These cables come in various lengths. Depending on the manufacturer, you may be able to order custom lengths. Optical HDMI cable technology supports lengths of 300 feet or more.

Optical HDMI cables are available from brands such as FIBBR, Gofanco, Monoprice, and Sewell Direct.

Wireless HDMI Solutions

Another way to connect HDMI devices is wirelessly. This solution can eliminate the need for a long HDMI cable within a large room, usually at a distance of 30 to 60 feet. Some units may provide up to 150 feet or more of coverage.

Iogear GWHDKIT11 Wireless HDMI Kit Setup

Iogear / Amazon

The way wireless HDMI connectivity works is similar to the steps used with Cat, Fiber, and Coax converters. You connect a short HDMI cable to the HDMI output of a source device (Blu-ray player, media streamer, or cable/satellite box) to an external transmitter, The transmitter sends the audio/video signal wirelessly to a receiver, that, in turn, is connected to a TV or video projector using a short HDMI cable.

Wireless HDMI has mostly fallen out of favor. You can still find devices that support it, but there's no agreed-upon standard. The companies that produce the devices are doing so entirely on their own.

There were two major competing wireless HDMI formats, each supporting their own products: WHDI and Wireless HD (WiHD). Both of these formats have fallen out of favor, with both failing to gain traction as the standard. In their place, the companies that previously adopted these formats continue to produce their own devices based on the potential standards.

WHDI transmits HDMI signals using the 5 GHz frequency band. The transmission range can be up to 100 feet or more (depending on the product). Examples of brands that offer Wireless HDMI products using WHDI technology include ActionTec, IOGEAR, and Nyrius.

WiHD transmits HDMI signals using the 60 GHz frequency band. The transmission range tops out at about 60 feet but decreases or becomes non-effective when transmitting through walls. Results are best if the transmitter and receiver are within line-of-sight. Some brands that offer wireless HDMI products using WiHD technology include DVDO and Monoprice.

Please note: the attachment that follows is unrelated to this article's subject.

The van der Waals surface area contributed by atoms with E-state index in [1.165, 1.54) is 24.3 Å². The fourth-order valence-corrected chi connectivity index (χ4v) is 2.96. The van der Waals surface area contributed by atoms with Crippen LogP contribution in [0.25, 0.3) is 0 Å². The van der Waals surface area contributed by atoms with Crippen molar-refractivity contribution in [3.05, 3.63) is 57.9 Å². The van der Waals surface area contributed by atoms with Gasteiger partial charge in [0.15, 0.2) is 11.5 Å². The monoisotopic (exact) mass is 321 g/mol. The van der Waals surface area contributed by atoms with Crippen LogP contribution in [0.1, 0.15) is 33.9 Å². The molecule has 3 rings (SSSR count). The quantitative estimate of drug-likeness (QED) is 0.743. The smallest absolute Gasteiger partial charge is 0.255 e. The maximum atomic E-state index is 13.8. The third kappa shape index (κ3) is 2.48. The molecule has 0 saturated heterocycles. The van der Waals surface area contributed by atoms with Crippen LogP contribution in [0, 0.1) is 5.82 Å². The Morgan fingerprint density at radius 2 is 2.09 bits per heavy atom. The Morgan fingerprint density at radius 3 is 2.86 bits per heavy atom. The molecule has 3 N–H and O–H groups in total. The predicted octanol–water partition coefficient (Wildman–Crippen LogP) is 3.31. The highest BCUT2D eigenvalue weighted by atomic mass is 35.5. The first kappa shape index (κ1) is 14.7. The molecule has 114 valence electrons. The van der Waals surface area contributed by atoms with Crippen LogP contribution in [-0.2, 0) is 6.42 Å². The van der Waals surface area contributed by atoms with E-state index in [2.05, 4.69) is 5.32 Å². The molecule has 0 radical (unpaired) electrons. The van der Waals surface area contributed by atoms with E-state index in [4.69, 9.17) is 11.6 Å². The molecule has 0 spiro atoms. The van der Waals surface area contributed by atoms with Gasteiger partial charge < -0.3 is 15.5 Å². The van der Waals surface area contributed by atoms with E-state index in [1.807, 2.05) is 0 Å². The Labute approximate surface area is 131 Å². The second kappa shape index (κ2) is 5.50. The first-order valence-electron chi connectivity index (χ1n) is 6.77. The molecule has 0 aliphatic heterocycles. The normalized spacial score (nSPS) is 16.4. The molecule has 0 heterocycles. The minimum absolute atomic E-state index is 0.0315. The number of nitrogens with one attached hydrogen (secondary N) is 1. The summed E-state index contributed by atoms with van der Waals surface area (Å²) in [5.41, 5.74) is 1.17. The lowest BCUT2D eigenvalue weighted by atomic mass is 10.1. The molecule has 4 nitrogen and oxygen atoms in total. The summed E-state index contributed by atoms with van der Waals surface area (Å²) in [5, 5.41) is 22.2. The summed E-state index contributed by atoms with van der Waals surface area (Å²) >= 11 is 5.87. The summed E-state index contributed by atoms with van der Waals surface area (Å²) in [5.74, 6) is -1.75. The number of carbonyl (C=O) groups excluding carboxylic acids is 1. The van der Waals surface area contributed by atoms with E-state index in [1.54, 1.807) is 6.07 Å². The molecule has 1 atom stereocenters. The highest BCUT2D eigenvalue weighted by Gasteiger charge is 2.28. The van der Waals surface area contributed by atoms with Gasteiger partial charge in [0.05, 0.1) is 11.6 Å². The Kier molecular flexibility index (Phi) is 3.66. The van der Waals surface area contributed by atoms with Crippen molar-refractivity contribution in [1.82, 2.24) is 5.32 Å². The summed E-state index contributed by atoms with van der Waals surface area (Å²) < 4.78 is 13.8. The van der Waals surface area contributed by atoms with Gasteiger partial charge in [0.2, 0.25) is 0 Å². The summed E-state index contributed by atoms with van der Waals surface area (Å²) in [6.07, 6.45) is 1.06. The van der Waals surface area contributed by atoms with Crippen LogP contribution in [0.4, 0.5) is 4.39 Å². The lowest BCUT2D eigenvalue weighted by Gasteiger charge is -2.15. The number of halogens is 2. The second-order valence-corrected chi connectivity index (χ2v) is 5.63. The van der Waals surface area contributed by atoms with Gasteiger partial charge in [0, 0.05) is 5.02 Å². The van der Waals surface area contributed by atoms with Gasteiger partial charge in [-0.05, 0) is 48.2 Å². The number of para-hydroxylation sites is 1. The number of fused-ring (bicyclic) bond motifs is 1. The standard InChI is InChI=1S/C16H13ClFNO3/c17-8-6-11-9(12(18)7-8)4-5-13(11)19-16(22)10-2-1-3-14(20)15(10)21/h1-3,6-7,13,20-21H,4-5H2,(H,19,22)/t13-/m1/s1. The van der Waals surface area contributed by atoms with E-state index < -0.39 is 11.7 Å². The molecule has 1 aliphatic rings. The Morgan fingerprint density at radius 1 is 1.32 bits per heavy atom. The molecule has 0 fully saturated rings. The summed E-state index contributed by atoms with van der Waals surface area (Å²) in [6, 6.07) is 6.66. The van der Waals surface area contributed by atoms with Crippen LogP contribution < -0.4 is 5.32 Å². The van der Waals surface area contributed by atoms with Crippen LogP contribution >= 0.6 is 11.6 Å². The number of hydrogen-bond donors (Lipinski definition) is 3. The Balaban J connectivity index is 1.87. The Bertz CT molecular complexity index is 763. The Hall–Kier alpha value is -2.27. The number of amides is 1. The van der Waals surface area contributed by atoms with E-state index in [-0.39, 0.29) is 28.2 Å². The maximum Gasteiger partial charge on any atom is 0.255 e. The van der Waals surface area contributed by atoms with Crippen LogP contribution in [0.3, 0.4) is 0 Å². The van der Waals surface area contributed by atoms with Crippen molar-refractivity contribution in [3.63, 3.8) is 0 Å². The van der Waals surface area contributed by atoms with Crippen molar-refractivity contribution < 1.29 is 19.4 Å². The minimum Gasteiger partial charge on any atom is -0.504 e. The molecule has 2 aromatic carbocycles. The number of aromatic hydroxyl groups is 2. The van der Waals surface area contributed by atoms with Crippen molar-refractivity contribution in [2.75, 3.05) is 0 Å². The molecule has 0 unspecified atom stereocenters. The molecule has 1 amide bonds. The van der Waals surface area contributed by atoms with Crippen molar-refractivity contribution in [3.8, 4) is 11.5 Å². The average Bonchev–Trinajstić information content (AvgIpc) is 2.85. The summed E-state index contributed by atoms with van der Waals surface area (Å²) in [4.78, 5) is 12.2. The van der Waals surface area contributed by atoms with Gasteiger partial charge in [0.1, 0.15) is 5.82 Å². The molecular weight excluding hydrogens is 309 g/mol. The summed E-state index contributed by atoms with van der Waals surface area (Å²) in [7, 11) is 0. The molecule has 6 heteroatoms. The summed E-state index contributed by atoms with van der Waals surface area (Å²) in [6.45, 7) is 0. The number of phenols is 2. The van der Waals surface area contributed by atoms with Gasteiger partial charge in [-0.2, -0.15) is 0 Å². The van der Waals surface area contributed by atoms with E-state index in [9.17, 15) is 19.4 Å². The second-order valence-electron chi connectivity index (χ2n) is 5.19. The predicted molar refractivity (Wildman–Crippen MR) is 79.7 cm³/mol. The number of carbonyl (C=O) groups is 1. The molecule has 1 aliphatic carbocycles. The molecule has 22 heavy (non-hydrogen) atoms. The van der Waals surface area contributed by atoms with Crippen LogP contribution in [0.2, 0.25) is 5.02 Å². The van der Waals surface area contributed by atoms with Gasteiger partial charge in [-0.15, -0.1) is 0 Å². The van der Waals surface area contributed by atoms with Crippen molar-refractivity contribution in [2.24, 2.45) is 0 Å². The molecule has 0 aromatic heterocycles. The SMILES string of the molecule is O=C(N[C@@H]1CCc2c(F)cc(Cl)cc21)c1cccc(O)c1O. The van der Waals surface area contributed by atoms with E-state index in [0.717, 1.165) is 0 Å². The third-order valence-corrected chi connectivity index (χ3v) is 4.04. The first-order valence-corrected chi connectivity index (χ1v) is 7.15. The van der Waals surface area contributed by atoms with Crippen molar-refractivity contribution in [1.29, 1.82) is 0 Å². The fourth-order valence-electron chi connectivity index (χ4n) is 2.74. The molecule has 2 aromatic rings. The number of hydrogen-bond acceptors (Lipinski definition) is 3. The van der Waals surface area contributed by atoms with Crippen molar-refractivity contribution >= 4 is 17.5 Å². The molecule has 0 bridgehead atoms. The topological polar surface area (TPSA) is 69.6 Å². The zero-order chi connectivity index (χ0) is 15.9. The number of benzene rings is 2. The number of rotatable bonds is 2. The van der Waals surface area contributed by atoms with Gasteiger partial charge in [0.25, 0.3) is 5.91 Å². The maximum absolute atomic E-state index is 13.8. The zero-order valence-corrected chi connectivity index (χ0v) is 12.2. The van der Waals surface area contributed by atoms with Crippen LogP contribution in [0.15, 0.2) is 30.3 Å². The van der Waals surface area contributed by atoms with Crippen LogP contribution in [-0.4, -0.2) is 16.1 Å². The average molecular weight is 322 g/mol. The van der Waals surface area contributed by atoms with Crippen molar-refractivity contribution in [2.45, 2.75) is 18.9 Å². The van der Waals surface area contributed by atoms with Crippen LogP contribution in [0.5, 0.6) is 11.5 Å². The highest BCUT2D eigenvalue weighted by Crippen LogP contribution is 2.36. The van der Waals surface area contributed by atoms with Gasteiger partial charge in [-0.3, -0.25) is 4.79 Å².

Both of these options make it more convenient to connect HDMI sources and TVs or video projectors without an unsightly cable.

However, as with traditional wired HDMI connectivity, there can be quirks such as distance, line-of-site issues, and interference when located near a wireless router or similar device (depending on whether you use WHDI or WiHD).

There are also differences in how both methods may be implemented on a brand and model level, such as whether some surround sound formats and 3D can be accommodated. Many wireless HDMI transmitters and receivers aren't 4K compatible but are available on a growing number of units. If you need 4K compatibility, check product features and specs to make sure it is provided.

The Bottom Line

HDMI is the main connection used in home theater, and it is not going away anytime soon.

On the positive side, HDMI provides the ability to transfer HD (and 4K) video and required audio formats from source components to home theater receivers and video displays. Even the PC world has come on board with HDMI connectivity, a standard feature on both desktops and laptops.

However, despite its widespread adoption, HDMI isn't trouble-free. One of its weaknesses is its inability to transfer video signals over long distances without additional support.

Wired-based options are the most stable when using HDMI combined with Ethernet, Fiber, Coax, or using Optical HDMI cables. Still, wireless alternatives are viable for home use.

If you set up a home theater system with a long distance between the HDMI connected components, and the components don't work, consider the options discussed above as possible solutions.

Costs to implement each solution can vary, so take stock of your specific needs and which option will meet those needs within your budget.